Walter Waugaman
Posted on Sat, Apr. 10, 2010

One for the road: Orchestra tunes up for Asia

By David Patrick Stearns
Inquirer Classical Music Critic

The Philadelphia Orchestra's spring tour of Asia is making itself felt in the coming Kimmel Center concert weeks, as chief conductor Charles Dutoit blows dust off repertoire that's going on the road, with Stravinsky's The Rite of Spring and Debussy's La Mer making welcome returns on Friday.

Performances were a significant step away from a caliber appropriate to Tokyo's Suntory Hall (or, for that matter, Carnegie Hall, where the program is repeated on Tuesday), though Dutoit's authority with this music was apparent in any number of respects. So much of what happens in Debussy and Stravinsky involves orchestral color, and few conductors project sound as an expressive end unto itself (as opposed to architecture built from individual notes) as convincingly as Dutoit.

His version of the Philadelphia sound is lean, clean, and lithe, with a sense of keen differentiation of sound that came into play particularly at the climax of any given piece. Although Dutoit uses sheer force when necessary, he was inclined on Friday to go for extra clarity in the final movements of Rite of Spring, whose Part Two easily becomes anticlimactic. Intensity was escalated by revealing more of what's there.

In the third movement of La Mer, the instrumentation shift toward the lower brass, always dramatic, bordered on heart-stopping in ways that set off the melody that followed, aided by particularly intense violin tremolo. Both pieces were built on blocks of sound shaped by Dutoit with phrasing and tempo that felt inarguably right. What was missing? A consistency of animation, as if the orchestra was laboring under unusually high pollen count in the air.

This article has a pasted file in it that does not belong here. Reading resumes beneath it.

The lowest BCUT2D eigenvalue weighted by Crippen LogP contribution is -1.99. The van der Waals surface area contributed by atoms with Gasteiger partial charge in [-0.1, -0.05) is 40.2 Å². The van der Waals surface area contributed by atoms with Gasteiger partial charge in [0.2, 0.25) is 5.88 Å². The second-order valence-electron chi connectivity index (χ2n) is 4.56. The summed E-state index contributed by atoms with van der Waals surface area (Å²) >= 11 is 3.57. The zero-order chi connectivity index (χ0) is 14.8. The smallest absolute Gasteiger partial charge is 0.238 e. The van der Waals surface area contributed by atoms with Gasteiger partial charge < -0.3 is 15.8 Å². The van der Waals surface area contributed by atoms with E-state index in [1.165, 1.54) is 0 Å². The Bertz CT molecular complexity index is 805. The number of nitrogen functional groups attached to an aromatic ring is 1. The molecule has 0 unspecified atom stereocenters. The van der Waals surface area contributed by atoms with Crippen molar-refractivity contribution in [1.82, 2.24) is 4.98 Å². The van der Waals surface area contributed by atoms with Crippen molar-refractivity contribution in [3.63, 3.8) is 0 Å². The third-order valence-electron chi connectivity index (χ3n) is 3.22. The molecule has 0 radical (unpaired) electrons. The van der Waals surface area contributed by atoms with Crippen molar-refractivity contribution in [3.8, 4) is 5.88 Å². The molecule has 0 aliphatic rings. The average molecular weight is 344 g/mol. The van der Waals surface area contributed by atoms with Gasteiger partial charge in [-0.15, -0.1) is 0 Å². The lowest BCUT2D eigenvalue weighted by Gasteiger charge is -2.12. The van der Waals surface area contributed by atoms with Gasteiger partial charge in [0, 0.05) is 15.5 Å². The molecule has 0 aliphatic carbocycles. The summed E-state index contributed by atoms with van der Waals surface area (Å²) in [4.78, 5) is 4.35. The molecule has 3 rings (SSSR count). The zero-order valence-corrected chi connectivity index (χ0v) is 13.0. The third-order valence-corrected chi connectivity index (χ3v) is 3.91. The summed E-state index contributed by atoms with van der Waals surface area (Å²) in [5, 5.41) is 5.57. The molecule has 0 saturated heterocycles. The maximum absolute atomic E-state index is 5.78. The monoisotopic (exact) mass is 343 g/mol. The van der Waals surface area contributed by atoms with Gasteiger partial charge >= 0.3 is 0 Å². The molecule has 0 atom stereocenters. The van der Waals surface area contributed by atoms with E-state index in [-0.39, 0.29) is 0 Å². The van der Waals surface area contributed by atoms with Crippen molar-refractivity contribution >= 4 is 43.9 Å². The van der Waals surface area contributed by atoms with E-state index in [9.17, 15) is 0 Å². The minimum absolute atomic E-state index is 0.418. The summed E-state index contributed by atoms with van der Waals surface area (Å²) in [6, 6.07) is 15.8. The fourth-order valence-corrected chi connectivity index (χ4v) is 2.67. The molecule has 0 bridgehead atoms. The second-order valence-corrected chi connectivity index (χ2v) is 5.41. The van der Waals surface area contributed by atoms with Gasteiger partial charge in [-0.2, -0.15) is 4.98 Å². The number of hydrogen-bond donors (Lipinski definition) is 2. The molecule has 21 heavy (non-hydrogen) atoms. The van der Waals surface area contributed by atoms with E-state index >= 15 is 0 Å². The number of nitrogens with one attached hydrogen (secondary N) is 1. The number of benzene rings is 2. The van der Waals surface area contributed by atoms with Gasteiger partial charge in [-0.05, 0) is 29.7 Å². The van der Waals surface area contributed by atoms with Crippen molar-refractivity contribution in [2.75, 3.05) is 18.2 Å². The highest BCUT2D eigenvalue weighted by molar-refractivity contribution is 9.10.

The one piece that won't be touring will be missed: Szymanowski's infrequently heard Symphonie concertante Op. 60 (also known as Symphony No. 4) - making its second Philadelphia Orchestra appearance in three years at the instigation of pianist Piotr Anderszewski. Though Szymanowski's choral works have gritty harmonies that anticipate Penderecki, this feverishly dense 1932 piece is as harmonically mercurial as early Prokofiev and layered with as many simultaneous events as Nielsen. It gives so much primary musical information to individual orchestral sections that you might call it a Concerto for Everything.

Such descriptions are complimentary, though it's hard to know why a pianist of Anderszewski's visibility is so attracted to music whose thick scoring is bound to drown him out at various points. When most audible, Anderszewski's Mozartean sensibility was welcome and apparent: In a piece that could easily become unwieldy, the sort of precision and detail he brought to the music acted as a necessary beacon of clarity.
Posted on 11 Apr 2010, 1:33 AM